5 Ways To Stop A Nagging Cough
SPECIAL FROM Holiday shopping. Holiday parties. Airplanes. It seems like wherever you go this time of year, you’re bound to find someone coughing on you. Ick. Next thing you know, you’re coughing, too. How to stop your nagging cough? We asked the experts. “Coughing is one of the most common reasons people visit their health care provider,” says Rachel Taliercio, D.O, a pulmonologist with the Respiratory Institute at the Cleveland Clinic. And there are a variety of diseases that cause people to cough. How you treat that cough depends on what’s causing it in the first place. That said, there are some things that will calm a cough—any cough—long enough for you and your doctor to get to the root of the problem. Fix #1: Warm air Whether you take a shower, sit in a sauna, inhale fumes from a warm washcloth, or plug in the vaporizer (assuming it’s been properly cleaned), you’ll find some relief from moisturizing your airways. “There’s evidence that when airways are moist, it’s less irritating and can help you to cough less,” Dr. Taliercio said. Fix #2: Honey Honey can soothe irritated mucous membranes that stimulate your cough reflex. This natural remedy became a more respected and recommended cough treatment after a study in theArchives of Pediatrics and Adolescent Medicine found that kids who took two teaspoons of honey 30 minutes before bed slept better and coughed less than when they took cough ...
Authors: Bergland OU, Søraas CL, Larstorp ACK, Halvorsen LV, Hjørnholm U, Hoffman P, Høieggen A, Fadl Elmula FEM Abstract PURPOSE: The blood pressure (BP) lowering effect of renal sympathetic denervation (RDN) in treatment-resistant hypertension shows variation amongst the existing randomised studies. The long-term efficacy and safety of RDN require further investigation. For the first time, we report BP changes and safety up to 7 years after RDN, compared to drug adjustment in the randomised Oslo RDN study. MATERIALS AND METHODS: Patients with treatment-resistant hypertension, defined...
Authors: Zhang W, Xu JZ, Lu XH, Li H, Wang D, Wang JG Abstract PURPOSE: We hypothesise that dietary sodium intake interacts with serum uric acid to influence blood pressure (BP) in children and adolescents. In the present study, we investigated ambulatory BP in relation to hyperuricaemia, dietary sodium intake and their interaction in children and adolescents with hypertension. MATERIALS AND METHODS: A total of 616 study participants were 10-24 years old and had primary hypertension diagnosed after admission in a specialised inpatient ward. Ambulatory BP monitoring was performed during hospitalisat...
CONCLUSIONS: Xyloglucan/gelose plus ORS was effective and safe in treating acute diarrhea in children. PMID: 33028102 [PubMed - as supplied by publisher]
CONCLUSIONS: Considering the low number of university students disclosing sexual assaults to health professionals or support services, the results of this survey suggest more work is needed to facilitate greater disclosures to health professionals enabling victims to access the services they need regardless of alcohol use. PMID: 33032303 [PubMed - in process]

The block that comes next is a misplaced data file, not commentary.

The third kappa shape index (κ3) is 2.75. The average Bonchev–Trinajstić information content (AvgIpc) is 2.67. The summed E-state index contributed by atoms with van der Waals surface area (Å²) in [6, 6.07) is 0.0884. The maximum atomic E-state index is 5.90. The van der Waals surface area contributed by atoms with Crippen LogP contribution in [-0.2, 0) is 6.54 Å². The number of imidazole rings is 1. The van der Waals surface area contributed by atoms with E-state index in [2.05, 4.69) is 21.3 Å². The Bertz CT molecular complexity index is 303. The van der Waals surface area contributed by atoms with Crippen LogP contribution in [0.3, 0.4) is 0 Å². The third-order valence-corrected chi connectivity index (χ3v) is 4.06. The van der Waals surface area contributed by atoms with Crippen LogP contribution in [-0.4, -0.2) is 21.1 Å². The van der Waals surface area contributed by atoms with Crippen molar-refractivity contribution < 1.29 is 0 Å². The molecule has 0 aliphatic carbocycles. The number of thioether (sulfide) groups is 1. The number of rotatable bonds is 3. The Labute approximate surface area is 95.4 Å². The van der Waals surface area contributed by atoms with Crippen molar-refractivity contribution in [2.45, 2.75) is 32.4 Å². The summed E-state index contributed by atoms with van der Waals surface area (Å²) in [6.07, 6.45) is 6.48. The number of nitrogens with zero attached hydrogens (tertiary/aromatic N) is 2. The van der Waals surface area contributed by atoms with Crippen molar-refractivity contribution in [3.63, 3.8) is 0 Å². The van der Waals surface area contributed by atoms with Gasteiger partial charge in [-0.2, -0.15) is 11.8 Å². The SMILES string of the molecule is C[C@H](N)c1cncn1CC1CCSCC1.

Acceptance of trauma can also help to reduce its damaging effects. → Support PsyBlog for just $5 per month. Enables access to articles marked (M) and removes ads. → Explore PsyBlog's ebooks, all written by Dr Jeremy Dean: Accept Yourself: How to feel a profound sense of warmth and self-compassion The Anxiety Plan: 42 Strategies For Worry, Phobias, OCD and Panic Spark: 17 Steps That Will Boost Your Motivation For Anything Activate: How To Find Joy Again By Changing What You Do
Publication date: October 2020Source: Brain, Behavior, and Immunity, Volume 89Author(s): Xiaoqin Liu, Trine Munk-Olsen, Clara Albiñana, Bjarni J. Vilhjálmsson, Emil M. Pedersen, Vivi Schlünssen, Marie Bækvad-Hansen, Jonas Bybjerg-Grauholm, Merete Nordentoft, Anders D. Børglum, Thomas Werge, David M. Hougaard, Preben B. Mortensen, Esben Agerbo
Publication date: October 2020Source: Brain, Behavior, and Immunity, Volume 89Author(s): E.K. Grantham, A.S. Warden, G.S. McCarthy, A. DaCosta, S. Mason, Y. Blednov, R.D. Mayfield, R.A. Harris
CONCLUSIONS: Neuro-ophthalmologic findings are mostly normal in patients with visual snow syndrome. Retinal or neurological diseases must be excluded as possible causes of visual snow. PMID: 33029971 [PubMed]
CONCLUSIONS: Young adult IS patients in Korea exhibit low awareness and poor management of their risk factors. Although the short-term outcome was relatively favorable in those patients, having SLE was associated with unfavorable outcomes. More attention needs to be paid for improving awareness and controlling risk factors in this population. PMID: 33029967 [PubMed]
CONCLUSION: When gastroenterologists encounter NAFLD/NASH patients, serum CK should be verified. If hyperCKemia, frontal baldness, a hatched face, history of cataract surgery, and grip myotonia are noted, the possibility of MD may be considered. PMID: 33033573 [PubMed]
More News: Alcoholism | Asthma | Cardiology | Children | Cough | ENT & OMF | Esomeprazole | Flonase | Gabapentin | Health | Health Management | Heart | Heartburn | Hypertension | Lansoprazole | Lisinopril | Neurology | Neurontin | Nexium | Omeprazole | Pediatrics | Prevacid | Prilosec | Proton Pump Inhibitors PPIs | Reflex Sympathetic Dystrophy | Respiratory Medicine | Sleep Disorders | Sleep Medicine | Study | Websites